Is WhatsApp what’s up in social marketing?

Published on
by Brafton Editorial
Content can reach a much wider audience when it features social sharing buttons - and WhatsApp may be joining the conversation.

In February 2014, Brafton reported on Facebook’s purchase of mobile messaging service WhatsApp for $19 billion. At the time, the transaction was something of a surprise – particularly in the social marketing industry. It wasn’t entirely clear what Facebook wanted with it. Some speculated this was a play for a more youthful user base, while others saw the transaction as Facebook mitigating a competitive threat. With a daily user base of over 1.2 billion worldwide,  there is potential for WhatsApp to usurp Facebook as a communication platform.

Since then, WhatsApp’s dealings have been relatively quiet. Facebook claimed it was not interested in meddling with the service’s operations, and that seems to be true. However, there’s mounting evidence WhatsApp, intentionally or not, is becoming a viable tool for sharing content – and marketers should take notice.

Shares that cut right to the chase

According to a study by DigiDay, WhatsApp sharing buttons have been successfully implemented on a number of content channels. Specifically, USA Today’s FTW sports blog has seen encouraging, if unspectacular, results from WhatsApp integration.

While its email and Facebook share buttons have accounted for the most clicks (35 percent and 34 percent respectively), WhatsApp has actually beat Twitter (13 percent) with 18 percent of the blog’s shares. This evidence illustrates there is indeed a desire for WhatsApp functionality among some users, and brands might want to consider adding the service’s button to their selection of instant content sharing tools.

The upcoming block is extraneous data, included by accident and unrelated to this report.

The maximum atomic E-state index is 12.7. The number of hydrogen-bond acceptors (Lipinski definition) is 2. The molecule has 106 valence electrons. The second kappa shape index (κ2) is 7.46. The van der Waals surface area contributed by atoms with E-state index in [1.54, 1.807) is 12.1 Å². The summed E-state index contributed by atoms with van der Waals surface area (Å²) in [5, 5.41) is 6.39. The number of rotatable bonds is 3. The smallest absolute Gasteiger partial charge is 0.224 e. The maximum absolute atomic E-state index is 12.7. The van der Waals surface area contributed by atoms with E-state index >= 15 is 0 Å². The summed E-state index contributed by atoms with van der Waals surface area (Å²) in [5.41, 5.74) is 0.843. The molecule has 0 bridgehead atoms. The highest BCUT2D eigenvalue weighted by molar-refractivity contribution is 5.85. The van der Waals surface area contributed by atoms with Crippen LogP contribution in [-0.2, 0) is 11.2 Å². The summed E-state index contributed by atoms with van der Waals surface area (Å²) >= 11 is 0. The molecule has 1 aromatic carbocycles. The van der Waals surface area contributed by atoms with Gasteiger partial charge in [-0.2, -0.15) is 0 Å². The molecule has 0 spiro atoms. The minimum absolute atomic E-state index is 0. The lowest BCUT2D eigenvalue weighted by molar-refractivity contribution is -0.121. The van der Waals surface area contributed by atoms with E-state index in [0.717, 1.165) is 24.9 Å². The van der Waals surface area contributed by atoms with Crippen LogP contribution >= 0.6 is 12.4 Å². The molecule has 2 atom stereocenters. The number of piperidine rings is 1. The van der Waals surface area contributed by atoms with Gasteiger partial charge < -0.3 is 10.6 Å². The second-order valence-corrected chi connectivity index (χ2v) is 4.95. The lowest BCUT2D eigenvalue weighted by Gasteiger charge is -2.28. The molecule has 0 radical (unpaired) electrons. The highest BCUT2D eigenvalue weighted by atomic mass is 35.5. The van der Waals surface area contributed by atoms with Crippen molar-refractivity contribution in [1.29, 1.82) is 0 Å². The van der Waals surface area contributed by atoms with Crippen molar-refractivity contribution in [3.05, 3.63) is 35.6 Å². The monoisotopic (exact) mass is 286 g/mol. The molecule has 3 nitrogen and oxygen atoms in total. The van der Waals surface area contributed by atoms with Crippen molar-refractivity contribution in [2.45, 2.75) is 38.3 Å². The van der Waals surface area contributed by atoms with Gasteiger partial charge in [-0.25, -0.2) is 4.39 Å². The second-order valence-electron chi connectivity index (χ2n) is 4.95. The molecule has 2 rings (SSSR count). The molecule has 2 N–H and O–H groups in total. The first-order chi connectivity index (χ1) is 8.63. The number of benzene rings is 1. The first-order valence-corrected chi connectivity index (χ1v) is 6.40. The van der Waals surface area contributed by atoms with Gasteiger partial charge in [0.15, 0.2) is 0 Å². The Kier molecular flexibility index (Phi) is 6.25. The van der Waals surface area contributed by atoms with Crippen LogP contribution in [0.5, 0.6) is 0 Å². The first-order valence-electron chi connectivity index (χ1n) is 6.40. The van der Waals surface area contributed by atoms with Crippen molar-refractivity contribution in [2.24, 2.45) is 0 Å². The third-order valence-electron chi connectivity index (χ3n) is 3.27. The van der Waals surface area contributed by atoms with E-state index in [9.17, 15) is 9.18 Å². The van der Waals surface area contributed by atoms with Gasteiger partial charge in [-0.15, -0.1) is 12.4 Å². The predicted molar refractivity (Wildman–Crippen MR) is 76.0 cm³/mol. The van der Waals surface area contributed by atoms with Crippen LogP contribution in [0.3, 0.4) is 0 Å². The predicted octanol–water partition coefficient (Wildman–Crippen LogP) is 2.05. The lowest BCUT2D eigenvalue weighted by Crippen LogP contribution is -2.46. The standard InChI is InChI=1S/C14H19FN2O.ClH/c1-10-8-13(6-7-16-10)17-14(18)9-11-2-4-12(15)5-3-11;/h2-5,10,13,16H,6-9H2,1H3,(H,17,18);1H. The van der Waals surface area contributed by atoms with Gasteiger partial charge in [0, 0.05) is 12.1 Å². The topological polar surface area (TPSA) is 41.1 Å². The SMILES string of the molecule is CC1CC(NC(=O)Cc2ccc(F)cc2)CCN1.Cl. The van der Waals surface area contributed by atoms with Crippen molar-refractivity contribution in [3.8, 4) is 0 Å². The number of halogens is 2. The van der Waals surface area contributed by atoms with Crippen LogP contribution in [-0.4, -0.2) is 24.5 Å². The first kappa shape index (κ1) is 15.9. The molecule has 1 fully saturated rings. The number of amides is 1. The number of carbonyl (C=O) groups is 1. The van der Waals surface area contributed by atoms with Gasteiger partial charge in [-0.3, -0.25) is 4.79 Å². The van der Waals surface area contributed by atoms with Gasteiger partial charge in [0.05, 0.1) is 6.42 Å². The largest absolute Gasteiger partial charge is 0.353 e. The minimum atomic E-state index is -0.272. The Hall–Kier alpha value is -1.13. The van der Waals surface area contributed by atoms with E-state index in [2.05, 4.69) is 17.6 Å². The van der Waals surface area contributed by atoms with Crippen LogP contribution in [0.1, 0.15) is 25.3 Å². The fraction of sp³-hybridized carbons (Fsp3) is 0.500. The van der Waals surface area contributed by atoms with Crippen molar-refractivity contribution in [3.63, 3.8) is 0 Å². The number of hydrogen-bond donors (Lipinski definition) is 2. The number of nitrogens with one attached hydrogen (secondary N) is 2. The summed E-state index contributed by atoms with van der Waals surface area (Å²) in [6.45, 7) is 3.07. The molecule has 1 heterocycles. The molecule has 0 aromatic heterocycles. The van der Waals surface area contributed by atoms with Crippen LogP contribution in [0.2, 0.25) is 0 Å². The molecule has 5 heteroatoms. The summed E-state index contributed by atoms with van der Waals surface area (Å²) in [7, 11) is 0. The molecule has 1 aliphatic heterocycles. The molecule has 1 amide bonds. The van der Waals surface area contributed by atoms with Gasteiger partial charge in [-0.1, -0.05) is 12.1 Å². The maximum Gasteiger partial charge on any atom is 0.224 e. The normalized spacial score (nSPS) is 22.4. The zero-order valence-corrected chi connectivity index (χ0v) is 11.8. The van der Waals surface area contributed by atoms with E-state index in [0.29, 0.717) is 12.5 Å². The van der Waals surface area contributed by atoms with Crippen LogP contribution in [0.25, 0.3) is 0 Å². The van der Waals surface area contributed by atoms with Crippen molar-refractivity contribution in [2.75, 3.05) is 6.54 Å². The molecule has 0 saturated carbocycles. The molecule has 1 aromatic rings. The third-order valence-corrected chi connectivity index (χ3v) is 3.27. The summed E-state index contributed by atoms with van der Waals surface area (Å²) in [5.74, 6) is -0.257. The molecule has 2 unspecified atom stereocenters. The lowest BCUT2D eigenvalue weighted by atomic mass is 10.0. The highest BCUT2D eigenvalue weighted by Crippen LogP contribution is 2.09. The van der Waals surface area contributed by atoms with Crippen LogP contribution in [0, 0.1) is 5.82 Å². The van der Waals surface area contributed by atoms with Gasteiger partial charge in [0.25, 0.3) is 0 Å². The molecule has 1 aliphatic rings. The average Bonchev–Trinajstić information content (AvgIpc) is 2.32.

whatsapp

Be choosy with media delivery streams

Of course, WhatsApp is simply one of many web channels, and it’s only as good as its user base. This service is particularly renowned for its youth and international demographics, so it might not make as much sense to market just any vertical, such as reverse mortgages, with WhatsApp. Every brand has idiosyncrasies that make particular networks better suited to adoption: The legal industry appears to do well on Google+, ecommerce thrives on Facebook and tech companies seemingly dominate Twitter.

Integration with WhatsApp may be a gamble because it would require an investment in a new strategy, but the risk is less when the service aligns with a company’s content marketing goals. Brands that carefully consider what their users read, where they get their media and how they share it with one another will see tremendous success no matter where they devote time and resources. 

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